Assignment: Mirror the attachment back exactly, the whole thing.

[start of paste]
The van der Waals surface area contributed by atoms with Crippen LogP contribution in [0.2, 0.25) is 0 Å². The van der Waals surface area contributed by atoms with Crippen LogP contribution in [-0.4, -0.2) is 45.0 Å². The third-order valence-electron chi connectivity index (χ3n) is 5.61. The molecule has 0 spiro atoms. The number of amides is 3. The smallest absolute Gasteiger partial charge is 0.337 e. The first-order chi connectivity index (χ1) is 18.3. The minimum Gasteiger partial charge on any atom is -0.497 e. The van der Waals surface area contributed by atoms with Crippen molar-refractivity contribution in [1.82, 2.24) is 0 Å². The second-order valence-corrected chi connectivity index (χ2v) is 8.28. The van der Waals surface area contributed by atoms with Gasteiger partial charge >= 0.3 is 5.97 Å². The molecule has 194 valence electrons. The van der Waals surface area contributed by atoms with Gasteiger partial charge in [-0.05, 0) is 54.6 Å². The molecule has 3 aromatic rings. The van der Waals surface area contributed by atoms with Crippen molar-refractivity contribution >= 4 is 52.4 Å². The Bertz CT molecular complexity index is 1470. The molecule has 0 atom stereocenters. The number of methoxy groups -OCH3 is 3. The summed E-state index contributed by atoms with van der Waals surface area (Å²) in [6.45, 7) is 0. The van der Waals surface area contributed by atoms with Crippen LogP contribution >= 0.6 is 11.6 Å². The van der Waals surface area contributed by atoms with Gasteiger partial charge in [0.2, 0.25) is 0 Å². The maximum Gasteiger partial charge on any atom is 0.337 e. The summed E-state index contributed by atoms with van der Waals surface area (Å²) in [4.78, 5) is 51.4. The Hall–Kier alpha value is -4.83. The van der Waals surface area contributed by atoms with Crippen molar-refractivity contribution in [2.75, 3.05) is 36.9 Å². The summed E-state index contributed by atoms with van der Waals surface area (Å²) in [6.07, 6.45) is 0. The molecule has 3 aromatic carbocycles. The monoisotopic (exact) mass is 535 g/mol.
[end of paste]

The van der Waals surface area contributed by atoms with Crippen LogP contribution in [0.2, 0.25) is 0 Å². The van der Waals surface area contributed by atoms with Crippen LogP contribution in [-0.4, -0.2) is 45.0 Å². The third-order valence-electron chi connectivity index (χ3n) is 5.61. The molecule has 0 spiro atoms. The number of amides is 3. The smallest absolute Gasteiger partial charge is 0.337 e. The first-order chi connectivity index (χ1) is 18.3. The minimum Gasteiger partial charge on any atom is -0.497 e. The van der Waals surface area contributed by atoms with Crippen molar-refractivity contribution in [1.82, 2.24) is 0 Å². The second-order valence-corrected chi connectivity index (χ2v) is 8.28. The van der Waals surface area contributed by atoms with Gasteiger partial charge >= 0.3 is 5.97 Å². The molecule has 194 valence electrons. The van der Waals surface area contributed by atoms with Gasteiger partial charge in [-0.05, 0) is 54.6 Å². The molecule has 3 aromatic rings. The van der Waals surface area contributed by atoms with Crippen molar-refractivity contribution >= 4 is 52.4 Å². The Bertz CT molecular complexity index is 1470. The molecule has 0 atom stereocenters. The number of methoxy groups -OCH3 is 3. The summed E-state index contributed by atoms with van der Waals surface area (Å²) in [6.45, 7) is 0. The van der Waals surface area contributed by atoms with Crippen LogP contribution >= 0.6 is 11.6 Å². The van der Waals surface area contributed by atoms with Gasteiger partial charge in [0.2, 0.25) is 0 Å². The maximum Gasteiger partial charge on any atom is 0.337 e. The summed E-state index contributed by atoms with van der Waals surface area (Å²) in [4.78, 5) is 51.4. The Hall–Kier alpha value is -4.83. The van der Waals surface area contributed by atoms with Crippen molar-refractivity contribution in [2.75, 3.05) is 36.9 Å². The summed E-state index contributed by atoms with van der Waals surface area (Å²) in [6.07, 6.45) is 0. The molecule has 3 aromatic carbocycles. The monoisotopic (exact) mass is 535 g/mol.